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2017 Academy Award nominations: #OscarsSoWhite struggle is far from over




The 89th annual Academy Awards will be held on February 26, 2017.
The 89th annual Academy Awards will be held on February 26, 2017.
Robyn Beck/AFP/Getty Images

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By now, the list of the 89th annual Academy Award nominations has made the rounds. Let's analyze Tuesday morning's announcement. John Horn and Kyle Buchanan, senior editor for Vulture and John's co-host on The Awards Show Show podcast, take a closer look at this year's nominees.

Objectively, the names on this year's Oscar hopefuls list are certainly more diverse than prior years, but to echo April Reign (she created the hashtag #OscarsSoWhite), who spoke to John and Kyle a few weeks ago: "There's still a lot of work to be done."

Segment Highlights

John: "If we look at the big picture nominees, there is certainly some good news [with] movies that are led by African American casts. We have "Fences," we have "Hidden Figures," we have "Moonlight" ... all deserving, all great nominees. But once you get beyond picture and then the acting categories, it really becomes representative of what the [Motion Picture Academy] has struggled with for many years."

Kyle: "That's exactly what we need to be broadening our perspective on. It's very encouraging that a lot of black talent was nominated this year, but aside from Dev Patel who was nominated, there's so many other types of people of color that are not getting their due and are not having stories made about them, frankly. And I think we see a lot of behind-the-scenes evidence that so many categories will continue to be dominated by men. Even when you look at something as innocuous seeming as the best actress category, I think it's very telling that only one of those nominees, Emma Stone from "La La Land," is in a movie that was nominated for best picture. Whereas four of the five best actor nominees, were in best picture movies.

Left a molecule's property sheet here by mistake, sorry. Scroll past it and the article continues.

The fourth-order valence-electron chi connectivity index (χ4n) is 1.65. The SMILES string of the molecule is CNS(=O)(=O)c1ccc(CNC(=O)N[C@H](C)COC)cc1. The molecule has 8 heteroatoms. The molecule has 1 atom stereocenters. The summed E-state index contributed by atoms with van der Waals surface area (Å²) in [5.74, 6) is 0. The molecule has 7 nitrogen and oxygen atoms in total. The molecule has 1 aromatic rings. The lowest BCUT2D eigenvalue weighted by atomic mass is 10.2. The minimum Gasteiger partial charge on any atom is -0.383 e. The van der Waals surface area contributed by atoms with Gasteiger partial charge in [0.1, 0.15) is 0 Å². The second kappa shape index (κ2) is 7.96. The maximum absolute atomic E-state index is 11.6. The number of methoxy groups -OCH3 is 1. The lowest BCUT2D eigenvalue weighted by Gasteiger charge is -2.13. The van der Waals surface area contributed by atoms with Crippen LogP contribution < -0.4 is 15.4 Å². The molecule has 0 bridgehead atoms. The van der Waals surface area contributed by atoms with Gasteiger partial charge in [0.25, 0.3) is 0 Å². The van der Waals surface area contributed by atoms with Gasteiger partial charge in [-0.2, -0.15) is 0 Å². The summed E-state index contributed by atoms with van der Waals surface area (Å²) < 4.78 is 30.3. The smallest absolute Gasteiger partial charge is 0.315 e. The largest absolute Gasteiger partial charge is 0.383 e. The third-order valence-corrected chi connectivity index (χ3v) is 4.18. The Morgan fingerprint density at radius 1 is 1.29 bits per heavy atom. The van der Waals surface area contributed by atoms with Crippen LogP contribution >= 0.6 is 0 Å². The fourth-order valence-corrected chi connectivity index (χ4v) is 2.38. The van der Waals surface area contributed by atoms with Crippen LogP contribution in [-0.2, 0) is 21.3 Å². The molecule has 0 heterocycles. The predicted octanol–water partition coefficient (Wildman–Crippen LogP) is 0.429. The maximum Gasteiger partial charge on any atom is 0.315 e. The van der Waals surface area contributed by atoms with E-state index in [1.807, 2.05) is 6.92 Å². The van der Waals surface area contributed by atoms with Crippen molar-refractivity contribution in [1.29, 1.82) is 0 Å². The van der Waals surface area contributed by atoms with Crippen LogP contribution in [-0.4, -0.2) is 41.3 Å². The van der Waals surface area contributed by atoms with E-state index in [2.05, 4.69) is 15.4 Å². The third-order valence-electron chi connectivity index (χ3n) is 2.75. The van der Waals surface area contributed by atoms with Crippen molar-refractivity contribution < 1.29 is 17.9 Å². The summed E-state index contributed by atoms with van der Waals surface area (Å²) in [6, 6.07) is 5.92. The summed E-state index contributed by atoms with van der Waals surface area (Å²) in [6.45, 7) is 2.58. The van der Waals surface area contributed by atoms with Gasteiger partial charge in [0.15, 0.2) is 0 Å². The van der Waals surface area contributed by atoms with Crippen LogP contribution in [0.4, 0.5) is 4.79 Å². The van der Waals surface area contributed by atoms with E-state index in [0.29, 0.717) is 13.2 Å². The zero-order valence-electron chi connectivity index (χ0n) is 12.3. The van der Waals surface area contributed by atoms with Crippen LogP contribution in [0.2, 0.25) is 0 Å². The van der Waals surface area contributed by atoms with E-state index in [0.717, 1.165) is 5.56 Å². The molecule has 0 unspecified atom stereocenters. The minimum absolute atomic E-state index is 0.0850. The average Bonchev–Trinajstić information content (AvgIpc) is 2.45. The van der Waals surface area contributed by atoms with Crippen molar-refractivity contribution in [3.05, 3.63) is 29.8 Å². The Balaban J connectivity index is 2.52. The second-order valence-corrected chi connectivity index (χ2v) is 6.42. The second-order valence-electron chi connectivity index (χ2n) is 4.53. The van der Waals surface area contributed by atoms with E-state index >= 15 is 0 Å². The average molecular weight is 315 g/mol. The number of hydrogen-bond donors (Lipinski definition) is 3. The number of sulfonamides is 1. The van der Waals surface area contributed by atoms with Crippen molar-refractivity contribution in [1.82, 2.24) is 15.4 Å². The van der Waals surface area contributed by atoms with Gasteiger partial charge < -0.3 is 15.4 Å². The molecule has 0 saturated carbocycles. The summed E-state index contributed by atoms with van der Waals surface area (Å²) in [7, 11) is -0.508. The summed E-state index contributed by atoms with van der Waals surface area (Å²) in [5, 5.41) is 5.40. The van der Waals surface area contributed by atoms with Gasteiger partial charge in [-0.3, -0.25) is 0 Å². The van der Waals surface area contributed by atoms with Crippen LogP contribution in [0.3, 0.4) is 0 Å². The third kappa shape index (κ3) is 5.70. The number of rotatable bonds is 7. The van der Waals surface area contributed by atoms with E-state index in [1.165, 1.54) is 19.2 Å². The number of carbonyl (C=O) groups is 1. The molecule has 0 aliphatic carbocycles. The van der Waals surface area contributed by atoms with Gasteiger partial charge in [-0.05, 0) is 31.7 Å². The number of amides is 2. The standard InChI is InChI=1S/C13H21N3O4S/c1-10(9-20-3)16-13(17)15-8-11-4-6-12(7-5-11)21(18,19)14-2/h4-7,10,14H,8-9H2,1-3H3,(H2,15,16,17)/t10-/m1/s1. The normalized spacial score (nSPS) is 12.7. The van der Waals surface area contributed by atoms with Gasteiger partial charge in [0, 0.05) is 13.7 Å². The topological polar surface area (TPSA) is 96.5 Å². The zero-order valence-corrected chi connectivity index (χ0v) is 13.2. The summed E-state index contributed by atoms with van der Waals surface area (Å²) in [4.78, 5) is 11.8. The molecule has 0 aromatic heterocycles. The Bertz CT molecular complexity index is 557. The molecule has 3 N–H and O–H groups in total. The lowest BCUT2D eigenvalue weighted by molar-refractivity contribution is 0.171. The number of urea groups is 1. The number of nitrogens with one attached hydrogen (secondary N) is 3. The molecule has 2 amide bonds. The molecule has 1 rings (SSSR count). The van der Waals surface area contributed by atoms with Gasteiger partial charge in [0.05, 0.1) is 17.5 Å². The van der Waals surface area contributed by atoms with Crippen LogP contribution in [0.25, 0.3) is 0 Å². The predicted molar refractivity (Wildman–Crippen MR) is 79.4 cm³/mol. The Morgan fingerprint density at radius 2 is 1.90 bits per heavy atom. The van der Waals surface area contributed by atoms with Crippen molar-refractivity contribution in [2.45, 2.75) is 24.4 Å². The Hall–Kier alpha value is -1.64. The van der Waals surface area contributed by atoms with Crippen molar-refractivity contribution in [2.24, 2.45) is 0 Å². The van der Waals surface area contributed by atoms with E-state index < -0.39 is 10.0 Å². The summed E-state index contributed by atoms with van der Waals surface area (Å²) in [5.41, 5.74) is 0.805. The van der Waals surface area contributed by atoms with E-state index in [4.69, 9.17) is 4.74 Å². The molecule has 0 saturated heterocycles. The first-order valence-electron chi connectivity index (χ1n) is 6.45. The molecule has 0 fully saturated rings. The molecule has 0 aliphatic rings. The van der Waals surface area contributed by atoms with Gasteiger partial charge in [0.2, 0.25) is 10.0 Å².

"I think that speaks a lot about the Academy's unwillingness to take female-fronted stories as seriously as they ought to. So, I think there's a lot of interesting and sometimes vexing currents just underneath the surface here."

Why is diversity important?

John: "The people who are getting jobs in Hollywood, or anywhere else, should represent the way that the nation is made up. And the equally important thing is that if you're a young person and you want to be in the film business and if you're thinking about directing, if you're thinking about cinematography, if you're thinking about editing ... if you're watching the Oscars and you don't see anybody who is a person of color or a woman who is openly gay or lesbian ... then I think you don't see yourself in that job. And that's why it's incredibly important beyond the acting categories."

Kyle: "To a certain extent the Academy can only work with what they're given by the studios, and so a lot of this is dependent on what studios and people with the money choose to make. And I hope that they will look at the success of movies like "Moonlight" and "Fences" and "Hidden Figures" and make more movies like that because all of these films paid off financially. "Hidden Figures" is a gigantic hit and Oscar responded to them, too."

Hope for the future

John: "One thing I will end with — that I think gives us both some encouragement — is that when we look at the movies that we're seeing at the Sundance Film Festival this week, we are seeing an incredible array of people in front of and behind the camera. Trans women filmmakers, actors of all denominations: race, gender, ethnicity. I guess the question is, How long will it take that to trickle up to the Academy?"



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